North Korea evades sanctions to the tune of $200 million

A panel of experts has reported to the UN that sanctions against North Korea have not done a good job in stemming the flow of exports, allowing the regime of Kim Jong-un to rake in more than $200 million last year.

About 90% of North Korean exports are banned, according to US Ambassador to the UN Nikki Haley. But by various means of subterfuge and chearing, North Korea is able to get around restrictions.

CBS News:

In September, 2017, after the U.N. Security Council passed biting sanctions against North Korea in response to the country's latest nuclear test, an earlier U.N. report of the same panel said that "lax enforcement" allowed the rogue nation to earn several hundred million dollars, reports CBS News' Pamela Falk.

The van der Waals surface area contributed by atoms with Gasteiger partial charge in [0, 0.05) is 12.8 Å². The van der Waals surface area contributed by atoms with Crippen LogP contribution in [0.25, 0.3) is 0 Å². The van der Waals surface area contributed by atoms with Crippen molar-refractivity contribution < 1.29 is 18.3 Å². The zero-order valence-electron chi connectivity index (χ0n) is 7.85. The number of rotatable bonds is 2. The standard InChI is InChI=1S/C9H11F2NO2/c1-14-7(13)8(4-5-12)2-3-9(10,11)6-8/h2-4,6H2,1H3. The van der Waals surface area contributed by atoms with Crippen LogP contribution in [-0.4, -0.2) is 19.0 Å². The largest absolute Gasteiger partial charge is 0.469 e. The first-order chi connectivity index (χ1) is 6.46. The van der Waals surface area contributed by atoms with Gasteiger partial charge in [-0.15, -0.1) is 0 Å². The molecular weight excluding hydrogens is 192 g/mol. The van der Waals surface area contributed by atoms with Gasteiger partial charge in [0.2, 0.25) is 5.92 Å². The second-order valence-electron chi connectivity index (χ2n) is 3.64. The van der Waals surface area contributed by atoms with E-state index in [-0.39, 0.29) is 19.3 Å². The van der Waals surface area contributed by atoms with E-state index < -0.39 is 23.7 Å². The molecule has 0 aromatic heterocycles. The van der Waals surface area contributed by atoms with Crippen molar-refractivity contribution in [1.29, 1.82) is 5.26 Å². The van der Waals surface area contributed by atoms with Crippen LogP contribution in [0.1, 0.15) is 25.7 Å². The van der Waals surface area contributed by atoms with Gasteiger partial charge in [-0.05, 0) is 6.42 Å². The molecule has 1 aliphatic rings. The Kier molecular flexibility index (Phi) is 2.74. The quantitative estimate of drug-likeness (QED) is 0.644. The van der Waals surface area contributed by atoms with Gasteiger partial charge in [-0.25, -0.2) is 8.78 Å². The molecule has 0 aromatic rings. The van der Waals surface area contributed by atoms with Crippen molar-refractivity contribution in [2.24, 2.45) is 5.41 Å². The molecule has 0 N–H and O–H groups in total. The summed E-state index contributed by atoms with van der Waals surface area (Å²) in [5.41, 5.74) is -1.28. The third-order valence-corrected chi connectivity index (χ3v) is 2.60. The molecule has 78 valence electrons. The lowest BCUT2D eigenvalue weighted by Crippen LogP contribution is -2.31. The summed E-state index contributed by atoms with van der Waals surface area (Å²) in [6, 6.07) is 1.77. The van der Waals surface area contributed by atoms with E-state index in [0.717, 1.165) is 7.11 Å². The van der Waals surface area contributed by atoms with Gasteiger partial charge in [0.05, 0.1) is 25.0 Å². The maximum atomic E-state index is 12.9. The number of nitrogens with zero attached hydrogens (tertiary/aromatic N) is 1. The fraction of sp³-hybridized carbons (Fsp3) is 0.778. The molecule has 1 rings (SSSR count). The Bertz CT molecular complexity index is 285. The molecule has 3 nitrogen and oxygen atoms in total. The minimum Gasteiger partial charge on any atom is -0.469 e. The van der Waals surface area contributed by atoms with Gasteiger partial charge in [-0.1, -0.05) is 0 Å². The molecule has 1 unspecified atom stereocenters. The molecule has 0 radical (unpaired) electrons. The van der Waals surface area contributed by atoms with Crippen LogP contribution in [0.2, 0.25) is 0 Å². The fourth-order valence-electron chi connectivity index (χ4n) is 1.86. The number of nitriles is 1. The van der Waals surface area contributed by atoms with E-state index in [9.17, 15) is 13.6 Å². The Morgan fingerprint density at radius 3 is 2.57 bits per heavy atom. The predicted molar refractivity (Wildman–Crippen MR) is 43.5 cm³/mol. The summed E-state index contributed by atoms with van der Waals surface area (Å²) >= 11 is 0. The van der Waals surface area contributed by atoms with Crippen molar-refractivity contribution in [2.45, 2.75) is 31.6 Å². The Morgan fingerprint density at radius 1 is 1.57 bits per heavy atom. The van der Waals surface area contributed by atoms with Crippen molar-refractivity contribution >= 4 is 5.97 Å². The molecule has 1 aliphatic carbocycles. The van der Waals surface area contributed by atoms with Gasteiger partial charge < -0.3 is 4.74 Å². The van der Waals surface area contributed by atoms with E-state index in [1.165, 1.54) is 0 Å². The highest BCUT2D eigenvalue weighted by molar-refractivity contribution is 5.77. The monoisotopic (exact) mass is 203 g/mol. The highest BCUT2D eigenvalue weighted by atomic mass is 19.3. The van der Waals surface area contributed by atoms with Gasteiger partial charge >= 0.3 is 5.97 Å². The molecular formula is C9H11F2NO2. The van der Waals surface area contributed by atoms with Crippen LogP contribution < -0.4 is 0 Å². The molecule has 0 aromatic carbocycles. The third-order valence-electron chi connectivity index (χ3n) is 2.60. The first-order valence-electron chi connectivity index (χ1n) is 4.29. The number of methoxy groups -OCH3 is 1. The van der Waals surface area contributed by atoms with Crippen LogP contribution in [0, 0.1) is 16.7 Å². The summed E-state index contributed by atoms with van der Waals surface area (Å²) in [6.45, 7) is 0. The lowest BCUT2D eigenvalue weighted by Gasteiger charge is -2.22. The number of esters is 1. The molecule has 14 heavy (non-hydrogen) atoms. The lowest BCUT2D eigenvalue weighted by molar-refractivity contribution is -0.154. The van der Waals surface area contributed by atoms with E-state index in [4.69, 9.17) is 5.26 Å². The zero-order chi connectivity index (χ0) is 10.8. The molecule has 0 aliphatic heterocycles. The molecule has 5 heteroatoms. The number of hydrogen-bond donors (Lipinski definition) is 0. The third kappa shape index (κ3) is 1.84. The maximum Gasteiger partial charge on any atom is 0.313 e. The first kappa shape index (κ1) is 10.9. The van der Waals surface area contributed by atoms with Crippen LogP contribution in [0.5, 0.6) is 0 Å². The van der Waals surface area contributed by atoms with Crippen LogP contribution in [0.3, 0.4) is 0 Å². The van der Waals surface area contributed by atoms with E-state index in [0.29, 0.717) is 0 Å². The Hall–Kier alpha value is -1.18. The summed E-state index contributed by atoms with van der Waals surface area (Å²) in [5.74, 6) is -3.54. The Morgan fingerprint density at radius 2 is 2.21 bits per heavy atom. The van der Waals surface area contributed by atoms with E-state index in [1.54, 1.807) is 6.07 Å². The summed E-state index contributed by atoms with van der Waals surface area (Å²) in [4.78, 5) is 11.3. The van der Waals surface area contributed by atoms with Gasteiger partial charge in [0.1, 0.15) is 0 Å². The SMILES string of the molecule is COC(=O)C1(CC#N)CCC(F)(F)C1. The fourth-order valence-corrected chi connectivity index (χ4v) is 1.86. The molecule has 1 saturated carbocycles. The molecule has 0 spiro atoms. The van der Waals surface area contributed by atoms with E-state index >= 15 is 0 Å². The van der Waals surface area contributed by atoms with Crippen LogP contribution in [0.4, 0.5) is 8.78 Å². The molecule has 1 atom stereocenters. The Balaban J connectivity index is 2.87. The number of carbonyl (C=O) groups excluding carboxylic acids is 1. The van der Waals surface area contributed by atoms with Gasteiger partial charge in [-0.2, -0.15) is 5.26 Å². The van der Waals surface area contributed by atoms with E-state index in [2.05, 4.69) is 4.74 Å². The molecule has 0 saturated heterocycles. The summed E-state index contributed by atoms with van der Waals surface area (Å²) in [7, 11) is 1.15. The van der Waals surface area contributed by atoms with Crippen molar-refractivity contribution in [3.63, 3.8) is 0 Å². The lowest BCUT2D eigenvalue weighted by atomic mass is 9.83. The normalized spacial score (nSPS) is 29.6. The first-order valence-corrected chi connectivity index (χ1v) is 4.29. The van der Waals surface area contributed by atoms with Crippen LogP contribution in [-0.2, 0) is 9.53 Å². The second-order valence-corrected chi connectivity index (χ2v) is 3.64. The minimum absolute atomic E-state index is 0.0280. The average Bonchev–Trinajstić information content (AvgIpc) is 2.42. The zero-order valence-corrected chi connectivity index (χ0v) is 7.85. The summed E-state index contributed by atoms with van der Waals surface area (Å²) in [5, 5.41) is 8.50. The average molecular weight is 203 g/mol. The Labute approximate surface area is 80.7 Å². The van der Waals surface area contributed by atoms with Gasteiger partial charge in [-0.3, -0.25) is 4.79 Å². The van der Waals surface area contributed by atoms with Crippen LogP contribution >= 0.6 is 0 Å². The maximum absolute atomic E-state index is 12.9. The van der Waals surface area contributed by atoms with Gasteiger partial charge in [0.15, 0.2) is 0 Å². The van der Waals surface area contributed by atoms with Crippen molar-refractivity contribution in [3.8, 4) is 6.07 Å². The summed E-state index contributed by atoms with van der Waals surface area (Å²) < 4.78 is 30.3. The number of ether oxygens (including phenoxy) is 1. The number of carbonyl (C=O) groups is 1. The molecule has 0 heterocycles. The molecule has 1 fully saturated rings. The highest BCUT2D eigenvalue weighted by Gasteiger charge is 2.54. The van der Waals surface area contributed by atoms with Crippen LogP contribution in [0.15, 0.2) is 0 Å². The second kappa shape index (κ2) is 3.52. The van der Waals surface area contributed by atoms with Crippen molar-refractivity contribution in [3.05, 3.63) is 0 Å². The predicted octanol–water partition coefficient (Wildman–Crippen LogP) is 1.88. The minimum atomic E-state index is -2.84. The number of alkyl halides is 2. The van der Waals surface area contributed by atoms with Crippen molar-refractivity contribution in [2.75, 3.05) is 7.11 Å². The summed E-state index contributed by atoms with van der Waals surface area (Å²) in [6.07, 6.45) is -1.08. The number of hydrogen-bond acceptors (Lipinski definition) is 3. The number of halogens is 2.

U.S. ambassador Nikki Haley said sanctions now ban well over 90 percent of North Korea's exports reported in 2016.

The panel of experts said the expansion of U.N. sanctions hasn't been matched by the "political will," international coordination, and allocation of resources to implement them.

The panel was also able to obtain new tracking software from an Israeli company at a discounted price, an expert told CBS News. 

But, the report makes it clear that, despite U.N. efforts and intelligence agencies assistance, North Korea has used extraordinary methods to evade sanctions, Falk reports.